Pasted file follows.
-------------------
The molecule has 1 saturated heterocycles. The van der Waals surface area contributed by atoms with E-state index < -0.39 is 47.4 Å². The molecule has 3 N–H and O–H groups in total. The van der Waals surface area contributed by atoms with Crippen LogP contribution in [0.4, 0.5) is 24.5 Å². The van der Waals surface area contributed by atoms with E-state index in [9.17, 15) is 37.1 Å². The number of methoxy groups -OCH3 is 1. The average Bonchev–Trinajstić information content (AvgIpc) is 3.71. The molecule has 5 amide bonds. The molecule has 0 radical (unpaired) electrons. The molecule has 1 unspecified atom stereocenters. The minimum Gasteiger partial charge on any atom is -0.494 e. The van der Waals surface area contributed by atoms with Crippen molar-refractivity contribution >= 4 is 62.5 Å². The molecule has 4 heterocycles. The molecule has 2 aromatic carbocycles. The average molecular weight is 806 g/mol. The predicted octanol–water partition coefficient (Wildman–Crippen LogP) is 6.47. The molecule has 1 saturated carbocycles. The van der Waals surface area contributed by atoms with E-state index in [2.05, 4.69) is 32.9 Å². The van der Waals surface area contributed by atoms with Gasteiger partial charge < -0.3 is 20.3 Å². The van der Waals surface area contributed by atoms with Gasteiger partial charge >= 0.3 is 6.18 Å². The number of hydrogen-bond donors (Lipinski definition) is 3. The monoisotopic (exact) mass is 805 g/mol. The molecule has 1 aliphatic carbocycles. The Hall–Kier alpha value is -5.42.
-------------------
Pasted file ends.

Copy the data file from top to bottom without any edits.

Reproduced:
The molecule has 1 saturated heterocycles. The van der Waals surface area contributed by atoms with E-state index < -0.39 is 47.4 Å². The molecule has 3 N–H and O–H groups in total. The van der Waals surface area contributed by atoms with Crippen LogP contribution in [0.4, 0.5) is 24.5 Å². The van der Waals surface area contributed by atoms with E-state index in [9.17, 15) is 37.1 Å². The number of methoxy groups -OCH3 is 1. The average Bonchev–Trinajstić information content (AvgIpc) is 3.71. The molecule has 5 amide bonds. The molecule has 0 radical (unpaired) electrons. The molecule has 1 unspecified atom stereocenters. The minimum Gasteiger partial charge on any atom is -0.494 e. The van der Waals surface area contributed by atoms with Crippen molar-refractivity contribution >= 4 is 62.5 Å². The molecule has 4 heterocycles. The molecule has 2 aromatic carbocycles. The average molecular weight is 806 g/mol. The predicted octanol–water partition coefficient (Wildman–Crippen LogP) is 6.47. The molecule has 1 saturated carbocycles. The van der Waals surface area contributed by atoms with E-state index in [2.05, 4.69) is 32.9 Å². The van der Waals surface area contributed by atoms with Gasteiger partial charge < -0.3 is 20.3 Å². The van der Waals surface area contributed by atoms with Gasteiger partial charge >= 0.3 is 6.18 Å². The number of hydrogen-bond donors (Lipinski definition) is 3. The monoisotopic (exact) mass is 805 g/mol. The molecule has 1 aliphatic carbocycles. The Hall–Kier alpha value is -5.42.